Compared to the feminist movement in the North, feminist struggle in the South has not been defined by the liberal politics of the women's suffrage movement, women's rights, and the demand for equal access to opportunities and privileges enjoyed by men. Feminists in the South do not have the luxury of attending to gender oppression alone, without simultaneously taking into consideration class, racial, colonial, and religious oppression. Their political theology takes many forms, including the option for solidarity with the poor, the critique of cultural alienation and racial repression, the challenge of the globalized economy, and activism for ecojustice and protection of nature. Virginia Fabella and Oduyoye (1988: xi) articulate the nature of such a theology:
Our theology must speak of our struggles and the faith that empowers us. Our theology goes beyond the personal to encompass the community, and beyond gender to embrace humanity in its integrity. Our theology takes cognizance of academic studies but insists on the wider spectrum of women's experience and reality for its inspirations and insights. Being contextual in the Third World has meant that women's theology has embraced the religio-cultural besides the socio-economic and has engaged it in a living dialogue.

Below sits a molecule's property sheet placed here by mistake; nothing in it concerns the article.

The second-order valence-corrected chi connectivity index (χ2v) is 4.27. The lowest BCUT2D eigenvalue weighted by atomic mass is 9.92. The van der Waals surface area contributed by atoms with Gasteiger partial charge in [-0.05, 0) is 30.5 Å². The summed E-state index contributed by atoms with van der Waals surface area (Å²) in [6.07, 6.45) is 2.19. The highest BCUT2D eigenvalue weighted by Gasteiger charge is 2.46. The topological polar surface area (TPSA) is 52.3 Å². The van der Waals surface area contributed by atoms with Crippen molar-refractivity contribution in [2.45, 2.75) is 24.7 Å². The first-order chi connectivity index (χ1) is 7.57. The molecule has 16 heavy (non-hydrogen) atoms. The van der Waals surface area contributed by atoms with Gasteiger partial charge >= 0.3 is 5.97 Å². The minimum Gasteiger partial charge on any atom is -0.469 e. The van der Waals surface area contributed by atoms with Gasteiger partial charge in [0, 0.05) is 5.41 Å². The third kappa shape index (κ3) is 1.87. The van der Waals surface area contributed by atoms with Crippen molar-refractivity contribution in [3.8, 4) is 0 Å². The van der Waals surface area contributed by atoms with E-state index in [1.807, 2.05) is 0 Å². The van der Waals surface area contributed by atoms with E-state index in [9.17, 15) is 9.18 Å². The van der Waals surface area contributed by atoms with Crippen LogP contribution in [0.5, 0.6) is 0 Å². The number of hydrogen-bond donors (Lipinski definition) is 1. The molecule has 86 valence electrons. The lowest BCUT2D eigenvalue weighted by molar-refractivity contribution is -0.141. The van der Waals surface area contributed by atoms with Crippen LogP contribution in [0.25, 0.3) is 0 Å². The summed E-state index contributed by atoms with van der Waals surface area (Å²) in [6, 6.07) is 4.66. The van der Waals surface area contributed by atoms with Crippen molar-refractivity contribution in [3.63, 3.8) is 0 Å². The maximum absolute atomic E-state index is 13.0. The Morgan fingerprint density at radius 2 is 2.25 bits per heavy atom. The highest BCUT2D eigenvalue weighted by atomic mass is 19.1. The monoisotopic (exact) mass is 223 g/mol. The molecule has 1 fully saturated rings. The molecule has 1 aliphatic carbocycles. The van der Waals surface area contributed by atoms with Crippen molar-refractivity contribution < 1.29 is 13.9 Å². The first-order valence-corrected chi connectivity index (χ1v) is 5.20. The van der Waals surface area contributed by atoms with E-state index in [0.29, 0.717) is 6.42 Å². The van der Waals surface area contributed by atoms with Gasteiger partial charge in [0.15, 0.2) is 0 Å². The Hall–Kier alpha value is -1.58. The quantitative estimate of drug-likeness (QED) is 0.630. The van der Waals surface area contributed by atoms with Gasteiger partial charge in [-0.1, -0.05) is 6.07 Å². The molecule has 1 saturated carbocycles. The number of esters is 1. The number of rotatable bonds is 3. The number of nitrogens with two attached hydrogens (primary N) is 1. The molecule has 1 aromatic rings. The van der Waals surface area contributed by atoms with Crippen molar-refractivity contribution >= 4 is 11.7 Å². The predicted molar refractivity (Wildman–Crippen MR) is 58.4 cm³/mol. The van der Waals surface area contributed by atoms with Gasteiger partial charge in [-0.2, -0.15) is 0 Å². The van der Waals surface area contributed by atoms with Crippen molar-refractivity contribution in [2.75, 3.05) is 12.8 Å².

In contrast to the political theology of their male counterparts, feminist political theologies from the South do not lay so much emphasis on God as an actor in and judge of human history. Aware of the limitations of anthropocentric discourse about God, feminist theologians avoid portraying human history as the only arena for God. They also question the wisdom of projecting a God that is all-powerful and controlling, a protector and benefactor of women, modeled after privileged males. While male liberation theologians have exhorted the church to bring about social change, female theologians are more realistic about ecclesial power and their optimism more guarded. The church, steeped in male hierarchy and tradition, has to repent for its sexism before it can be a beacon of hope and an agent for change.
Feminist theologians in the South welcome opportunities for dialogue and seek solidarity with women in the North because feminist struggles are increasingly interconnected and global. They have also engaged in crosscultural conversation with women theologians from racial minorities in North America. With passion and compassion, they continue to articulate a new theological voice full of hope and joy, with reverence for life and respect for all things. Integrating theory and praxis, their political theology is rooted in the local, but connected to the global.
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